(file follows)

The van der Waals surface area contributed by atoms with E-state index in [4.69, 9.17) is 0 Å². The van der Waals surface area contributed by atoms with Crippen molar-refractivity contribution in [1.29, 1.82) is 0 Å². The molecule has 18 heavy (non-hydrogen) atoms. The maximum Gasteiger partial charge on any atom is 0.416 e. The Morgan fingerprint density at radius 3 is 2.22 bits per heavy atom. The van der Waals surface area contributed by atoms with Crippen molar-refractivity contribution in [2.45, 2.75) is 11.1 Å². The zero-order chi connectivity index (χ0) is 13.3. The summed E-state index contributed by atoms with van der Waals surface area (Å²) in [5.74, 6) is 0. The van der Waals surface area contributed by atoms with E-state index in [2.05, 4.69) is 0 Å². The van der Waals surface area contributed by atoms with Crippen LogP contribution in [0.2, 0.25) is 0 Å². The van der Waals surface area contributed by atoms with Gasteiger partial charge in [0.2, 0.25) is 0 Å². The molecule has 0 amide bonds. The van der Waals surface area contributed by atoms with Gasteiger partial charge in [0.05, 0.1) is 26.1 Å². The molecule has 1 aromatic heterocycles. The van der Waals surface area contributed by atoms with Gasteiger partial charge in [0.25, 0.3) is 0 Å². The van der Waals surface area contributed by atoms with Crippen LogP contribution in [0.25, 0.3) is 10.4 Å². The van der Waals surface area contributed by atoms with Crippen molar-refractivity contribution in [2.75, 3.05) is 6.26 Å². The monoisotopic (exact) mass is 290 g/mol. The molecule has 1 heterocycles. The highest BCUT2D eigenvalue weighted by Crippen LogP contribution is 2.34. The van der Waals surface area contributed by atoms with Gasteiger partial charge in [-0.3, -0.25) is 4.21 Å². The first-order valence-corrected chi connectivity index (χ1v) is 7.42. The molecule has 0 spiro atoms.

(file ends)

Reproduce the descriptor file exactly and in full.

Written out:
The van der Waals surface area contributed by atoms with E-state index in [4.69, 9.17) is 0 Å². The van der Waals surface area contributed by atoms with Crippen molar-refractivity contribution in [1.29, 1.82) is 0 Å². The molecule has 18 heavy (non-hydrogen) atoms. The maximum Gasteiger partial charge on any atom is 0.416 e. The Morgan fingerprint density at radius 3 is 2.22 bits per heavy atom. The van der Waals surface area contributed by atoms with Crippen molar-refractivity contribution in [2.45, 2.75) is 11.1 Å². The zero-order chi connectivity index (χ0) is 13.3. The summed E-state index contributed by atoms with van der Waals surface area (Å²) in [5.74, 6) is 0. The van der Waals surface area contributed by atoms with E-state index in [2.05, 4.69) is 0 Å². The van der Waals surface area contributed by atoms with Crippen LogP contribution in [0.2, 0.25) is 0 Å². The van der Waals surface area contributed by atoms with Gasteiger partial charge in [0.2, 0.25) is 0 Å². The molecule has 0 amide bonds. The van der Waals surface area contributed by atoms with Gasteiger partial charge in [0.05, 0.1) is 26.1 Å². The molecule has 1 aromatic heterocycles. The van der Waals surface area contributed by atoms with Gasteiger partial charge in [0.25, 0.3) is 0 Å². The van der Waals surface area contributed by atoms with Crippen LogP contribution in [0.25, 0.3) is 10.4 Å². The van der Waals surface area contributed by atoms with Crippen molar-refractivity contribution in [2.75, 3.05) is 6.26 Å². The monoisotopic (exact) mass is 290 g/mol. The molecule has 1 heterocycles. The highest BCUT2D eigenvalue weighted by Crippen LogP contribution is 2.34. The van der Waals surface area contributed by atoms with Gasteiger partial charge in [-0.3, -0.25) is 4.21 Å². The first-order valence-corrected chi connectivity index (χ1v) is 7.42. The molecule has 0 spiro atoms.